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Google Adopts Zero ­Trust Network Model For Its Own Cloud

By - Source: Google

Google has begun completely overhauling the security of its cloud by adopting the model that puts the trust on devices rather than the whole network.

Currently, the way most companies secure themselves is through firewalls that protect the network and through other network ­level security tools. As we've seen with the Sony hack and many other recent hacks, this doesn't work so well. Malicious hackers can get into the network either through poorly secured and non­patched devices, weak login credentials, or social engineering. Once they are in, they have access to everything and can wreak havoc on the network.

With a Zero Trust network, where the trust is put on every single device, if one device is hacked it doesn't immediately put the whole network in danger. Every user has access only to certain things; so to get access to everything, the attackers would have to attack multiple devices at once.

This makes the network much more resilient, because once devices start "falling" into the hackers' hands, the company can also start getting some feedback about what is happening and take measures against the hack early on.

On the other hand, with the perimeter security model, by the time the company finds out someone has access to its networks, it's already too late.

With its new Zero Trust network model that Google is calling the "BeyondCorp" (whitepaper) initiative, the company will treat its own networks just as it does the Internet. You can't trust the Internet; you can only trust the devices which you can secure and to which only you are authorized to access. Google now wants to apply that mentality to its own network.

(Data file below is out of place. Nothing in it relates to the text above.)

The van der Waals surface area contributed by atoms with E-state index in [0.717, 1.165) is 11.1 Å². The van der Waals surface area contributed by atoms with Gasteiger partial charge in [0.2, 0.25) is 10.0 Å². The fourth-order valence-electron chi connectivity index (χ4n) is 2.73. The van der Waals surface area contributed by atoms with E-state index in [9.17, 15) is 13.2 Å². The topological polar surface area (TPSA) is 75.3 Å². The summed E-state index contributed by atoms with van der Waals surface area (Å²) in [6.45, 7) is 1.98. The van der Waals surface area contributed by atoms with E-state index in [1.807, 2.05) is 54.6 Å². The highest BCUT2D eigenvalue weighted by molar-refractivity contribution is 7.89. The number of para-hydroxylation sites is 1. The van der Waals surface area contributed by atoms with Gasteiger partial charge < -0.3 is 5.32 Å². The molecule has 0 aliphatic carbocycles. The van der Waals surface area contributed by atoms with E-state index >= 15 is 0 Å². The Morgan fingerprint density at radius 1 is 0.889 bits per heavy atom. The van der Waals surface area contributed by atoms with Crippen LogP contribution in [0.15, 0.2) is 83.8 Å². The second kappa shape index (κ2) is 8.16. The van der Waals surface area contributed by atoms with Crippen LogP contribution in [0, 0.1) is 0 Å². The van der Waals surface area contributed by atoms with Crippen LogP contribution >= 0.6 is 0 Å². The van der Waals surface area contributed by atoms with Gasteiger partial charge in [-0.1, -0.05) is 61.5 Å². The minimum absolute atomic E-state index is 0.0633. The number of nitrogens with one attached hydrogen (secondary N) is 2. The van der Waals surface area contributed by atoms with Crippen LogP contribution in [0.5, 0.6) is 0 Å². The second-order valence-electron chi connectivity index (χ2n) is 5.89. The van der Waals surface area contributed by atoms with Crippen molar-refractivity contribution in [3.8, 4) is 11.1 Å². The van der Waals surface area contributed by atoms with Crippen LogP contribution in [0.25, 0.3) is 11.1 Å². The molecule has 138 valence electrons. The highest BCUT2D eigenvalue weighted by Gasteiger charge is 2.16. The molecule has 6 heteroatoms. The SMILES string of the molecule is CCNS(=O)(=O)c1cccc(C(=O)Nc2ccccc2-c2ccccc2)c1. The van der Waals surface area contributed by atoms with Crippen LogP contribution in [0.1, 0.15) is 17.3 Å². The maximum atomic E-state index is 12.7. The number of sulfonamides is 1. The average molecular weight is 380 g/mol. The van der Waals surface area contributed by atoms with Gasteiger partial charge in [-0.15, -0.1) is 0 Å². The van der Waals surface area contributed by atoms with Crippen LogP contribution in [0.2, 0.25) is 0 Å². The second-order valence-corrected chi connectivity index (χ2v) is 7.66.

Google got a cold wake­up itself two years ago when it found out from the Snowden revelations that the U.S. government not only hacked its network, but it actually tapped the unprotected cables from Google's own internal network. The company was caught by surprise, but it quickly began encrypting connections internally, as well as encrypting all the data at rest.

Since then, Google seems to have adopted a more holistic approach to how it deals with security internally, and that's how it came up with BeyondCorp.

The new security model is focused on devices and user credentials (likely backed by strong authentication methods, such as two­-factor authentication or possibly even biometric authentication in the future). This way, users can log in from their offices, their homes or even coffee shops without putting a significant risk on the network.

In reality, these things have already been happening in many companies, but without the benefit of a Zero Trust network, which is one of the reasons why data breaches happen so often. With BeyondCorp, Google is only trying to adapt for the new world of users accessing their work networks from many places, just as they do with the Internet.

With the new model, encryption will also become mandatory for all types of access to the company's data. Before, encryption would have been optional within the network, as the network was considered secure and encryption unnecessary.

When an employee uses a device that is not up-to­-date or is from a different location, that employee's access could also be restricted, just as credit card access can be automatically restricted if someone's card is used in a different country from where the owner is normally located.

Unfortunately, many companies still employ the firewall model. The global enterprise firewall market is expected to grow from $6.14 billion in 2014 to $8.14 billion in 2019 thanks to market inertia (established security companies keep pushing for such solutions) and perhaps a lack of understanding from enterprise customers that the firewall model is not good enough anymore.

Enterprise Architecture Talk


The above video talk by two of Google's security engineers at a LISA system administration-­related conference describes quite well the dangers of using only network perimeter security and how switching to a Zero­ Trust network model with a focus on device­ access could help drastically reduce the number of data breaches.

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